Israel's High Court of Justice is expected to support a decision to end an investigation into the bombing of several children on a fishing beach just west of Gaza City during the 2014 War, known in Israel as Operation Protective Edge.
The Israel Defense Forces (IDF) on 16 July 2014 fired two missiles at the beach killing four children of the Bakr family: Mohammed Bakr, aged 9; Ahed Bakr, 10; Zakaria Bakr, 10; and Mohammed Bakr, 11.
Their funeral took place an hour after the attack.
Several other boys were wounded with shrapnel wounds to their heads and stomachs.
The court indicated during a hearing on Monday that it accepted the IDF's intelligence and surveillance of the area had been faulty, causing the nearly 20 personnel involved in the operation to mistakenly believe that the children were Hamas Naval Commandos.
The IDF and Attorney-General Avichai Mandelblit's decision to end the investigation is being challenged by The Legal Center for Arab Minority Rights in Israel through a petition to the high court, which it is processing on behalf of the parents of the boys who died in the attack.
The center told the court the beach was a civilian area, and in other instances, the IDF had delayed attacks and invested more surveillance resources to definitively establish the identities of persons in a civilian area before approving an attack.
The center argued "that even if the military had intelligence indicating that it was a military area, they are obliged under international humanitarian law to verify that the targets are combatants and not civilians and are not subject to special protection such as children.'
The High Court judges on Monday indicated however they were leaning towards accepting the IDF's version of events, including that the area was a military site as it was being used by Hamas Naval Commanders, and if so, they would be unlikely to intervene.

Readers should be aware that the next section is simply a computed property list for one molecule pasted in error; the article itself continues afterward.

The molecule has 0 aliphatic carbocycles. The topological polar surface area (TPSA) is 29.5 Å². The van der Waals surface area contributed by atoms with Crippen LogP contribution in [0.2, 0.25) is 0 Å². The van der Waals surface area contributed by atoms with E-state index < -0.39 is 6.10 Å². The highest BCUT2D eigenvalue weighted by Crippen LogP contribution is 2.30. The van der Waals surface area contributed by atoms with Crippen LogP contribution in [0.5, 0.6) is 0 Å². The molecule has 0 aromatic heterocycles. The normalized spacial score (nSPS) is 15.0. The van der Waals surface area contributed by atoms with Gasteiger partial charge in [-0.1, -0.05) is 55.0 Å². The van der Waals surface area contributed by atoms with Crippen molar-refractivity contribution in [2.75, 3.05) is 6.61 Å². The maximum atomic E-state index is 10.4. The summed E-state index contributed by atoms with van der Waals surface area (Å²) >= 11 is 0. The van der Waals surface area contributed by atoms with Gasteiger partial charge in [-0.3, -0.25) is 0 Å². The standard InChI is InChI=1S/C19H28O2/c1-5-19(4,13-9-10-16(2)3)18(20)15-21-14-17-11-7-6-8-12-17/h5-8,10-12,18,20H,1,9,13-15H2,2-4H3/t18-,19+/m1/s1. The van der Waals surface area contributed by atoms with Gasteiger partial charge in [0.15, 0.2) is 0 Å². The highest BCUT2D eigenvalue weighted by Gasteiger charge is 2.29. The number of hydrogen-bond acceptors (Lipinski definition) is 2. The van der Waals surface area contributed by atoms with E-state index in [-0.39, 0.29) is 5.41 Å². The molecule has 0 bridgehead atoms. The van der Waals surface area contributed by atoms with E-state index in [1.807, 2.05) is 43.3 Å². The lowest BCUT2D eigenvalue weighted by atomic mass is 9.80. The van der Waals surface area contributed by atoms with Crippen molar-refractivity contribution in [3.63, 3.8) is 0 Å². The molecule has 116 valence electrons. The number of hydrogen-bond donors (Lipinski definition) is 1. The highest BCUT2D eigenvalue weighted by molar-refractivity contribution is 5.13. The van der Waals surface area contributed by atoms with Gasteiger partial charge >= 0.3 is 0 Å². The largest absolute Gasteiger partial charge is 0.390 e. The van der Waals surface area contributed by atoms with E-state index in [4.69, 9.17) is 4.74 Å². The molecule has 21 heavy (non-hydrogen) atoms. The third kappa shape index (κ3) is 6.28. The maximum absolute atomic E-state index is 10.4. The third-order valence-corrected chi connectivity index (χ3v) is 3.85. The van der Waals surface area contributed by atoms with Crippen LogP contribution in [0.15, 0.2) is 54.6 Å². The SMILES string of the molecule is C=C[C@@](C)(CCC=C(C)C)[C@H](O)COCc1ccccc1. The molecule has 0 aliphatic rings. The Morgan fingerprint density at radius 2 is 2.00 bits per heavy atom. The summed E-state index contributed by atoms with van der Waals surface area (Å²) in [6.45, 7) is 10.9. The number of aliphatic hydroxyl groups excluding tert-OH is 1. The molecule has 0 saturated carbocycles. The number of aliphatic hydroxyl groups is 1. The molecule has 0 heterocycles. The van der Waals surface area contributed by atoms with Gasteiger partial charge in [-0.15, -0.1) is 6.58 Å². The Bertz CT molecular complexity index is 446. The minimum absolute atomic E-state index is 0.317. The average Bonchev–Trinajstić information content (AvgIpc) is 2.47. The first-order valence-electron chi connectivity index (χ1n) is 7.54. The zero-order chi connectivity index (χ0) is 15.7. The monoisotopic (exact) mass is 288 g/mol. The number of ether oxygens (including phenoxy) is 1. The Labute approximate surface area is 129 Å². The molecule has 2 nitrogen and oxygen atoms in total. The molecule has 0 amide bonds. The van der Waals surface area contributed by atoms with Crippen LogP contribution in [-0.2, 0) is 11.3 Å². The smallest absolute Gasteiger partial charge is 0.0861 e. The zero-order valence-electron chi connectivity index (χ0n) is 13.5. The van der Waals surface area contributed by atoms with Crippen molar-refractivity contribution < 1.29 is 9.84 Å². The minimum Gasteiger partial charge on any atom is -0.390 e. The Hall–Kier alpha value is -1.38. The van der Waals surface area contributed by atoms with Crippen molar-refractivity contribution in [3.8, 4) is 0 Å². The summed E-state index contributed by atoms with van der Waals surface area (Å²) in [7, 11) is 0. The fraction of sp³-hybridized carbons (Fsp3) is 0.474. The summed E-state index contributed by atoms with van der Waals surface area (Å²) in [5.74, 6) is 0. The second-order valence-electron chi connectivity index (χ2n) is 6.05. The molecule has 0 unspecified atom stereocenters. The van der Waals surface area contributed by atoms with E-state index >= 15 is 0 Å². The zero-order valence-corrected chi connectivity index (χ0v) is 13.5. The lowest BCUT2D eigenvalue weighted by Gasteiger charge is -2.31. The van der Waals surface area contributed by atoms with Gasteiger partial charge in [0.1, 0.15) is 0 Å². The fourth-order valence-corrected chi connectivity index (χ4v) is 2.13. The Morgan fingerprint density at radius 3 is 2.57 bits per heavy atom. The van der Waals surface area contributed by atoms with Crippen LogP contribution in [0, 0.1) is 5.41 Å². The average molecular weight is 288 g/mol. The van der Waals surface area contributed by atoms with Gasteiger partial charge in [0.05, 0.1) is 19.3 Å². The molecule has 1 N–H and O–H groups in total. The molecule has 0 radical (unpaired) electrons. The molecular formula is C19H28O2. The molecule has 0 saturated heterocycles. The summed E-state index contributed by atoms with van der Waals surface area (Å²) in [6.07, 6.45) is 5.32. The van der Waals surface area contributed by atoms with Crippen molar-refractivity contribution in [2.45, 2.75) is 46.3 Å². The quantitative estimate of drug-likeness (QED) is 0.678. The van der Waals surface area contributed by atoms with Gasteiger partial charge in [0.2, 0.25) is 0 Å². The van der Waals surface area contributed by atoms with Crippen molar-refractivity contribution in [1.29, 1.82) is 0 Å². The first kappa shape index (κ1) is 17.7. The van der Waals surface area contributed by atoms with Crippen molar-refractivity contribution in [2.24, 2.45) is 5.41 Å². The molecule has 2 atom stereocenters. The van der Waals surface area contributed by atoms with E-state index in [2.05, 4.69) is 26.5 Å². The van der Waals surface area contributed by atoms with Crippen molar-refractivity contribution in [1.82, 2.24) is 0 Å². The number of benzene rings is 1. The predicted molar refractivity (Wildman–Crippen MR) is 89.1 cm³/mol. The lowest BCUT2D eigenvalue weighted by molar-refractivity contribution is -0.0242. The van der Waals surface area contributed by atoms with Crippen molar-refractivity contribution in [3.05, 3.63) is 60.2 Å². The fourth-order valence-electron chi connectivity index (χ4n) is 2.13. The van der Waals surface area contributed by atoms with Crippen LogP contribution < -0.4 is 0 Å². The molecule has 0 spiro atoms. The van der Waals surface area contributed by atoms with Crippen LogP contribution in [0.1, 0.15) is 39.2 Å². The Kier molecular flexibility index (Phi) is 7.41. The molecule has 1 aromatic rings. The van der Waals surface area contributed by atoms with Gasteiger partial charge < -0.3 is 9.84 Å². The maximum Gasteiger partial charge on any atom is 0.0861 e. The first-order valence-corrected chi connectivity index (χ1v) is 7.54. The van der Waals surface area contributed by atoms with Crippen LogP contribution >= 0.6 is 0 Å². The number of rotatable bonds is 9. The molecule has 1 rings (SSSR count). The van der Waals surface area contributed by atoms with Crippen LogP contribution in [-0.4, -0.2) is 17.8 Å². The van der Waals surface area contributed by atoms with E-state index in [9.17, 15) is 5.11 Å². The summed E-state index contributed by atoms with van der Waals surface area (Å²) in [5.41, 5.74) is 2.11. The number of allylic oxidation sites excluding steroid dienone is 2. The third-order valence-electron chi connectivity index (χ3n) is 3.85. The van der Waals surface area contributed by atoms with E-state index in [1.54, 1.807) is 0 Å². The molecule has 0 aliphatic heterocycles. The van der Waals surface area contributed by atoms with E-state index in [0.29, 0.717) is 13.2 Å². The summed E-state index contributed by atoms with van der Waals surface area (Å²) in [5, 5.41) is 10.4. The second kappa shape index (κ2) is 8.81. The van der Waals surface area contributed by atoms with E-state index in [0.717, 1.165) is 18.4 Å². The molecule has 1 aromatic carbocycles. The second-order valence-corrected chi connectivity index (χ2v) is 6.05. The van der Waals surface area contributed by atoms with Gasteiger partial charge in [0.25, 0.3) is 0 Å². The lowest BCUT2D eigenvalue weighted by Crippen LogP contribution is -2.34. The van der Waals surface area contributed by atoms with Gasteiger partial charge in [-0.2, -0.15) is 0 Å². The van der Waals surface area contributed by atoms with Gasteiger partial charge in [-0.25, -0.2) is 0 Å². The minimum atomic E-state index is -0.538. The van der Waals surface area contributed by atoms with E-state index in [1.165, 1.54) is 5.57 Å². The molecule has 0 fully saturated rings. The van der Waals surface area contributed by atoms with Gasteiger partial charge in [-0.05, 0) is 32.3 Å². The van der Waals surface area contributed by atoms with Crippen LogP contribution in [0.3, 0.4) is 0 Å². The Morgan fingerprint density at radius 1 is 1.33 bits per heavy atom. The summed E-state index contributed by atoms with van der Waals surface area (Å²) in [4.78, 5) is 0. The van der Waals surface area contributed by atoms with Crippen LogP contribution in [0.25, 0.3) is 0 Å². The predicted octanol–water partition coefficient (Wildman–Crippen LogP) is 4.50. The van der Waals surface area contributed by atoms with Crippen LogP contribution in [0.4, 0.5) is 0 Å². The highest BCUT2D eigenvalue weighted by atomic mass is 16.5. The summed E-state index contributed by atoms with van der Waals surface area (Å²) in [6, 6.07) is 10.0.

The twenty officers interrogated during the IDF investigation were from several disparate operations, intelligence analysis, and intelligence operations units spread out in different parts of the country.
Parts of the transcripts of the interviews were redacted, with four of them totally classified, on the grounds of national security. The center indicated it was concerned that follow-up questions were not asked when testimony warranted it. There was a concern that some of those interviewed expressed doubts about the attack.
The investigation into the events of 16 July 2014 began immediately after the attack following international outrage. The investigation concluded in June 2015 when the IDF and the Military Advocate General announced that the investigation had determined that what had occurred was "in error." The report said the area housed a compound being used by Hamas Naval Commandos. It said the "tragic outcome" did not affect the legality of the attack, which it described as being in accordance with Israeli law and international law. The report said several precautionary measures were undertaken 'which aimed to prevent any harm to civilians.' These measures, according to the report, included 'the choice of a munition which was not expected to cause any harm to civilians, and the deployment of real time visual surveillance.' The conclusion of the report is reproduced in full at the end of this article.
Reports on the day of the attack from journalists staying at a hotel adjacent to the beach described it as a civilian area, a beach where children played. The so-called compound they said was a badly dilapidated fishing hut.
In August 2018 The Intercept reported that it had a copy of the investigators' final report. It confirmed that the attack was carried out by an armed drone, which confirmed for the first time that the Israeli army was using armed drones to launch attacks in Gaza.
The report indicated the IDF had fired at a container near a jetty on the beach the day before the attacks that killed the children. They said they had intelligence that Hamas was using the container to store weapons.